Joe Raedle—Getty Images
October 29, 2014 2:19 PM EDT

NatureBox is refusing to be boxed in as just another e-commerce company.

This Saturday, the subscription snack box provider will begin to stock snacks that will be offered to passengers on American Airlines international flights to and from Latin America and Europe. The company’s snacks will be included in a breakfast box that’s offered to all passengers flying economy class for those American Airlines flights, so the pact is a reoccurring revenue stream for the year-long deal that could have an even longer runway if successful.

NatureBox co-founder and Chief Executive Gautam Gupta told Fortune the pact was important for the NatureBox to prove its brand can live “online as well as offline.”

“We see this as the first of many [partnerships] over the next several years,” Gupta said.

NatureBox’s core business is a subscription service, which sends five snack packs to an individual customer per month. But the company is thinking about delivery methods beyond the subscription service. Earlier this year, it started selling its snacks to corporate clients and has landed more than 200 customers, including Twitter and Square. The corporate business has resulted in 20%-30% growth month-over-month since it debuted, so NatureBox is encouraged by its early efforts to go beyond direct-to-consumer delivery.

NatureBox says it is seeing strong interest from retailers that could one day stock its products. The company, which sells jalapeño cashers, wholewheat blueberry fig bars and other healthy goodies that have fewer than 200 calories per serving, stays on top of food trends by leveraging data it gathers from the subscription service via customer feedback. It can quickly determine when a new flavor is a hit, or perhaps needs to be reworked if it doesn’t take off. The data can be helpful as NatureBox mulls opportunities to sell its brand outside the delivery business.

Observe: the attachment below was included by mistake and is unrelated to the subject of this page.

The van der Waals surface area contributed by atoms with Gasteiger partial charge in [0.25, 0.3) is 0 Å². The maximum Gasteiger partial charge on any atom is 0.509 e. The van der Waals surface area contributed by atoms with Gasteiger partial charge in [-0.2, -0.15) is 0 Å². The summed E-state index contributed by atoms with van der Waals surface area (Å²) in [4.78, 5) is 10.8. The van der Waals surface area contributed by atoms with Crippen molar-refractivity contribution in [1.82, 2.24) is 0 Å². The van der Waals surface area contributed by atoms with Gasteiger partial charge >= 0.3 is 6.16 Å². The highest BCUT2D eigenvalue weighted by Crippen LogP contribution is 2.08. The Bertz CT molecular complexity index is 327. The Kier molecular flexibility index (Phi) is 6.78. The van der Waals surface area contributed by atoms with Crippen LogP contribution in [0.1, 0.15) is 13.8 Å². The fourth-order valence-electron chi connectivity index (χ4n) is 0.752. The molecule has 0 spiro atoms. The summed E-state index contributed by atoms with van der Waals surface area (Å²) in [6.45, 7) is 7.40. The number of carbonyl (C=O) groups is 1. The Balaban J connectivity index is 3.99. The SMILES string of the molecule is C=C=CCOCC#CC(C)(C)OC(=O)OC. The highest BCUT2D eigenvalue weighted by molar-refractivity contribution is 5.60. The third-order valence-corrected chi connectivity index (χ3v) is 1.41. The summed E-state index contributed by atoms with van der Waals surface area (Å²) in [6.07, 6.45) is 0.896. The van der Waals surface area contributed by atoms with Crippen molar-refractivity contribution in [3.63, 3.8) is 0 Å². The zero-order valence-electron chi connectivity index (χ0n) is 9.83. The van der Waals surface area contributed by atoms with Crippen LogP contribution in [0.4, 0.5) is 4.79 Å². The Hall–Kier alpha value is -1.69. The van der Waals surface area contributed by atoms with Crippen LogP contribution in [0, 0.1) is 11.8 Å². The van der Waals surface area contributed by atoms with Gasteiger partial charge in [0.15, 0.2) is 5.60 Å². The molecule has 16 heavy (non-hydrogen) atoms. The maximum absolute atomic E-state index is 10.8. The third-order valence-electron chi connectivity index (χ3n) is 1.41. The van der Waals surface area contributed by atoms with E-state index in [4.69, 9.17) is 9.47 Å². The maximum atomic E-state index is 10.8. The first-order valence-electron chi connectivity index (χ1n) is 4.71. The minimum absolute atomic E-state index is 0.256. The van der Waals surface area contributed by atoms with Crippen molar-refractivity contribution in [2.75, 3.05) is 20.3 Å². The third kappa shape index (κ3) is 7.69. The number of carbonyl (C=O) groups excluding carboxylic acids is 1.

Still, the direct-to-consumer business model is a key to NatureBox’s success. NatureBox is expecting to ship 3 million of its snack packages this year, up from 1 million in 2013.

Gupta said the American Airlines pact puts NatureBox “in the hands of consumers that haven’t heard about us and gives them an opportunity to try our product.” He said NatureBox is just beginning to make a name for itself in the snacks aisle.

And there is a lot of room for the startup to grow. U.S. consumers — in particular Generation X, Millennials, and today’s teens and kids — are snacking more between and even at traditional meal time. Research firm NPD Group believes snack foods eaten at main meals will grow about 5% to 86.4 billion earnings in 2018.

NatureBox isn’t the only direct-to-consumer e-commerce company that is refusing to rely solely on a subscription business. Kiwi Crate, a company that sends monthly do-it-yourself kits meant for kids, is now stocking its items in over 1,700 Target stores. And like NatureBox’s Gupta, Kiwi Crate CEO Sandra Oh Lin has said she’s thinking about how she can expand her company’s brand to the retail channel.

“One of our challenges is getting Kiwi Crate into more hands and allowing the product to market itself,” Oh Lin said. “The retail channel helps address this.”

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